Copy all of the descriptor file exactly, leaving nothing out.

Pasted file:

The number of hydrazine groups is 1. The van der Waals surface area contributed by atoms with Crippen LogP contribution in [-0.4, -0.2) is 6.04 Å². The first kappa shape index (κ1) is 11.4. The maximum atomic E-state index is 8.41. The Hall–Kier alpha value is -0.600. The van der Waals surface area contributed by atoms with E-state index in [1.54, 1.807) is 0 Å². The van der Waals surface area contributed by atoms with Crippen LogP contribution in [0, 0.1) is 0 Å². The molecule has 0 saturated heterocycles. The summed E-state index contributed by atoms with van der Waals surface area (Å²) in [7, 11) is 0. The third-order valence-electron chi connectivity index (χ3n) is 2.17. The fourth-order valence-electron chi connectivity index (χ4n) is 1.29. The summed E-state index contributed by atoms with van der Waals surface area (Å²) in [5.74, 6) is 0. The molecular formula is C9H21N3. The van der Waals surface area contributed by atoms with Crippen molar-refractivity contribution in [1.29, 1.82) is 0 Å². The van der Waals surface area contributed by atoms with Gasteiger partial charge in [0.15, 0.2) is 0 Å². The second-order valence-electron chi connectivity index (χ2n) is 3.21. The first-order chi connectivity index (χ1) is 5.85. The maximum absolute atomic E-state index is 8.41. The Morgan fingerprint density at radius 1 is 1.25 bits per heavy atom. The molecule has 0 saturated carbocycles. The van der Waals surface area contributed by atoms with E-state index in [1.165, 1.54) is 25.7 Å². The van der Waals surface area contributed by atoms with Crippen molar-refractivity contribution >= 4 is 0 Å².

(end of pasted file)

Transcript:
The number of hydrazine groups is 1. The van der Waals surface area contributed by atoms with Crippen LogP contribution in [-0.4, -0.2) is 6.04 Å². The first kappa shape index (κ1) is 11.4. The maximum atomic E-state index is 8.41. The Hall–Kier alpha value is -0.600. The van der Waals surface area contributed by atoms with E-state index in [1.54, 1.807) is 0 Å². The van der Waals surface area contributed by atoms with Crippen LogP contribution in [0, 0.1) is 0 Å². The molecule has 0 saturated heterocycles. The summed E-state index contributed by atoms with van der Waals surface area (Å²) in [7, 11) is 0. The third-order valence-electron chi connectivity index (χ3n) is 2.17. The fourth-order valence-electron chi connectivity index (χ4n) is 1.29. The summed E-state index contributed by atoms with van der Waals surface area (Å²) in [5.74, 6) is 0. The molecular formula is C9H21N3. The van der Waals surface area contributed by atoms with Crippen molar-refractivity contribution in [1.29, 1.82) is 0 Å². The van der Waals surface area contributed by atoms with Gasteiger partial charge in [0.15, 0.2) is 0 Å². The second-order valence-electron chi connectivity index (χ2n) is 3.21. The first-order chi connectivity index (χ1) is 5.85. The maximum absolute atomic E-state index is 8.41. The Morgan fingerprint density at radius 1 is 1.25 bits per heavy atom. The molecule has 0 saturated carbocycles. The van der Waals surface area contributed by atoms with E-state index in [1.165, 1.54) is 25.7 Å². The van der Waals surface area contributed by atoms with Crippen molar-refractivity contribution >= 4 is 0 Å².